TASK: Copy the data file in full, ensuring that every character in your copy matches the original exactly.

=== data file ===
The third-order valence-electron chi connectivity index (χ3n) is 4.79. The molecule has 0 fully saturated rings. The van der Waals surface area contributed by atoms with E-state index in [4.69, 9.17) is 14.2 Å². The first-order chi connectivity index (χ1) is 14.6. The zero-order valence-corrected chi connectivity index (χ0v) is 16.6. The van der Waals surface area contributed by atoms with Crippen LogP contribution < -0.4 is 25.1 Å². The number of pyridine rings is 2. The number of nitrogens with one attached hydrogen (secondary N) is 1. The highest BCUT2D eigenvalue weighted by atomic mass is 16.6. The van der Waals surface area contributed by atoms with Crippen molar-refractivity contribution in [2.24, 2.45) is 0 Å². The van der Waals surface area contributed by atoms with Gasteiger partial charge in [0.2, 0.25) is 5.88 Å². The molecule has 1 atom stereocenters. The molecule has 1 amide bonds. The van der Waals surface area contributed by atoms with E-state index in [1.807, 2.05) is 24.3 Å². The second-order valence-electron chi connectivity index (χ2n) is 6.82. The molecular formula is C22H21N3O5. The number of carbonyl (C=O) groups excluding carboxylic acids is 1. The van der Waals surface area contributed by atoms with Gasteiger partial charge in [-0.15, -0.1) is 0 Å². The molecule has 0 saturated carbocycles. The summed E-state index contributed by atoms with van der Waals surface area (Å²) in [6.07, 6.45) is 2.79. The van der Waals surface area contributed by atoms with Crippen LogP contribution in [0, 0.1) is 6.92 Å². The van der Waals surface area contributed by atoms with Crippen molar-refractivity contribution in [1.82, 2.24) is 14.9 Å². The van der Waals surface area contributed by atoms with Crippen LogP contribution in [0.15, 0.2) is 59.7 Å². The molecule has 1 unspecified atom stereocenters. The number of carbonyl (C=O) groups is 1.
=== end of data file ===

The third-order valence-electron chi connectivity index (χ3n) is 4.79. The molecule has 0 fully saturated rings. The van der Waals surface area contributed by atoms with E-state index in [4.69, 9.17) is 14.2 Å². The first-order chi connectivity index (χ1) is 14.6. The zero-order valence-corrected chi connectivity index (χ0v) is 16.6. The van der Waals surface area contributed by atoms with Crippen LogP contribution < -0.4 is 25.1 Å². The number of pyridine rings is 2. The number of nitrogens with one attached hydrogen (secondary N) is 1. The highest BCUT2D eigenvalue weighted by atomic mass is 16.6. The van der Waals surface area contributed by atoms with Crippen molar-refractivity contribution in [2.24, 2.45) is 0 Å². The van der Waals surface area contributed by atoms with Gasteiger partial charge in [0.2, 0.25) is 5.88 Å². The molecule has 1 atom stereocenters. The molecule has 1 amide bonds. The van der Waals surface area contributed by atoms with E-state index in [1.807, 2.05) is 24.3 Å². The second-order valence-electron chi connectivity index (χ2n) is 6.82. The molecular formula is C22H21N3O5. The number of carbonyl (C=O) groups excluding carboxylic acids is 1. The van der Waals surface area contributed by atoms with Gasteiger partial charge in [-0.15, -0.1) is 0 Å². The molecule has 0 saturated carbocycles. The summed E-state index contributed by atoms with van der Waals surface area (Å²) in [6.07, 6.45) is 2.79. The van der Waals surface area contributed by atoms with Crippen LogP contribution in [0, 0.1) is 6.92 Å². The van der Waals surface area contributed by atoms with Crippen molar-refractivity contribution in [1.82, 2.24) is 14.9 Å². The van der Waals surface area contributed by atoms with Crippen LogP contribution in [0.15, 0.2) is 59.7 Å². The molecule has 1 unspecified atom stereocenters. The number of carbonyl (C=O) groups is 1.